Nayantara is one of the four new team members joining EmcArts this year. Read more about our team on our website.
Nayantara is a writer, strategic communications practitioner, social justice educator and network-builder. She began her career in community organizing for immigrant rights, and then joined the non-profit sector as a professional social justice trainer. As the Network Associate at RaceForward: The Center for Racial Justice Innovation, she wrote and delivered training curricula, and consulted with a wide range of organizations on the integration and operationalization of equity strategies and anti-oppression frameworks. Since the mid 2000’s, Nayantara has trained thousands of non-profit and philanthropic sector professionals, students, educators, administrators, funders, grassroots activists, labor organizers, public health and social service workers in race, gender and class analysis.
In addition to her training practice, where she integrates popular education and Theatre of Oppressed methodologies, Nayantara has also curated dynamic, interdisciplinary programs at the intersection of arts and social justice. Last year, she produced community dialogues on art and environmental trauma at The Foundry Theatre, and a public programs series for the award-winning oral history project on mixed-race identity politics, Crossing Borders, Bridging Generations at the Brooklyn Historical Society.
She is currently an M.A candidate at the Gallatin School of Individualized Study at NYU, where she studies Creative Writing, Postcolonial Literature and Social Movement Theory. She has a B.A in English Literature and Asian-Pacific American Studies from Michigan State University. She is an Advisory Board member of Youngist.org, and a Board Member of CAAAV, a 30-year old pan-Asian community based organization that builds power for low-income immigrants and refugees in New York City.
As the Communications Manager at EmcArts, Nayantara leverages all her experiences with storytelling, organizational change, social equity and network-building. She works closely with the entire EmcArts team to document, connect, and amplify stories and lessons of innovation and adaptive change from program participants, as well as from the larger arts and cultural field.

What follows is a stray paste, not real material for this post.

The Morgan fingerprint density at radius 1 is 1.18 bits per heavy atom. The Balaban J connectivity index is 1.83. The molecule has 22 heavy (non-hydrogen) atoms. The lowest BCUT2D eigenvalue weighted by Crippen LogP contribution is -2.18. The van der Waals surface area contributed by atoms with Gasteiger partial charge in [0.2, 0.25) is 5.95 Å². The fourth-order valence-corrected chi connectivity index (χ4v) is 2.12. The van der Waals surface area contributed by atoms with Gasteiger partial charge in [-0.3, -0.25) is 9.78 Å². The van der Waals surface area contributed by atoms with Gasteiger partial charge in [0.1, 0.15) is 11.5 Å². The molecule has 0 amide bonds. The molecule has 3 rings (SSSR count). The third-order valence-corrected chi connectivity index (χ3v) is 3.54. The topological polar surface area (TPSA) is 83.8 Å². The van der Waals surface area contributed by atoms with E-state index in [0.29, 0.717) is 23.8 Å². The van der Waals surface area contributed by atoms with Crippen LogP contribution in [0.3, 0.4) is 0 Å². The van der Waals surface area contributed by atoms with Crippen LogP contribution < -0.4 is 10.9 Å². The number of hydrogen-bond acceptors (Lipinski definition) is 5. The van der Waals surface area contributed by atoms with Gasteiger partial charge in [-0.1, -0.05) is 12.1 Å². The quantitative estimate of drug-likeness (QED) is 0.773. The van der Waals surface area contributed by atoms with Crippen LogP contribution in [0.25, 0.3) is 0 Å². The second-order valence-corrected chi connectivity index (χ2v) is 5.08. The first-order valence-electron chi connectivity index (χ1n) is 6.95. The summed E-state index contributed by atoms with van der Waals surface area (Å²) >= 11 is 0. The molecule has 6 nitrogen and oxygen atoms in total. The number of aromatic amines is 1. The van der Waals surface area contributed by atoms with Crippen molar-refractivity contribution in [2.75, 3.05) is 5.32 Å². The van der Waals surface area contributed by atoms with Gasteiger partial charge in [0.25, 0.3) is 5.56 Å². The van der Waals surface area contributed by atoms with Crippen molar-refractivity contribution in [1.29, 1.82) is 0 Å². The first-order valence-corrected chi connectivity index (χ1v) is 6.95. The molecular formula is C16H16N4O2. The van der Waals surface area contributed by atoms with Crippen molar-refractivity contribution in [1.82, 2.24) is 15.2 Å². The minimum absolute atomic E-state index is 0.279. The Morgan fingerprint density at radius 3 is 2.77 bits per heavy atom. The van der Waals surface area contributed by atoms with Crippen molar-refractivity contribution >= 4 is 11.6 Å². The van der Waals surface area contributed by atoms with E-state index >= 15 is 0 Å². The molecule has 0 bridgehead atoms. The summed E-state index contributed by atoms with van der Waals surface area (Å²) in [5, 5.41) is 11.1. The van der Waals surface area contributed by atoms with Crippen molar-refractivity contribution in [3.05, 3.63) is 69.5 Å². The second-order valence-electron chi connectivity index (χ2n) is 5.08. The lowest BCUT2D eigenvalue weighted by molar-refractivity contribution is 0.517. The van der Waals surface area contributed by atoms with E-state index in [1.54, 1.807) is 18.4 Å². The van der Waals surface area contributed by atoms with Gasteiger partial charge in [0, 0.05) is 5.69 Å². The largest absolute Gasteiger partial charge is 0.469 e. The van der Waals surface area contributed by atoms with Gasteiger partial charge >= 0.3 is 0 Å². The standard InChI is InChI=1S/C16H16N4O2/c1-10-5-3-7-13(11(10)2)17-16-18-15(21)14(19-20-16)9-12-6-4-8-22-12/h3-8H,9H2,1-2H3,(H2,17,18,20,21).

Who and what inspires you to work towards innovation and adaptive change in the arts?
“I’m a fiction writer, and I love to read and write stories of deep learning, inquiry and transformation. I’m inspired by authors and poets who imagine new possibilities for how art and storytelling lives in the world – how art enlivens, sustains, heals and builds adaptive capacities and resilience. I’m especially inspired by the work of immigrant authors (like Hanif Kureishi, Monica Ali and Edwidge Danticat) who “create dangerously” and propose that the connections between art, experimentation and the survival of our communities are close, so much closer than we realize.”
What do you wish you could see more of in the arts and social sectors?
“Although I’ve been working to mobilize people for social justice, I find that the social sector is still lacking viable spaces where people can be truly creative, and where artistic practice is valued for it’s ability to transform complex situations. I dislike the siloes that split cultural organizing and artistic production from policy, organizing, and education. I wish there were more spaces for risky work that contaminates rigid boundaries in order to build real solutions to inequity.”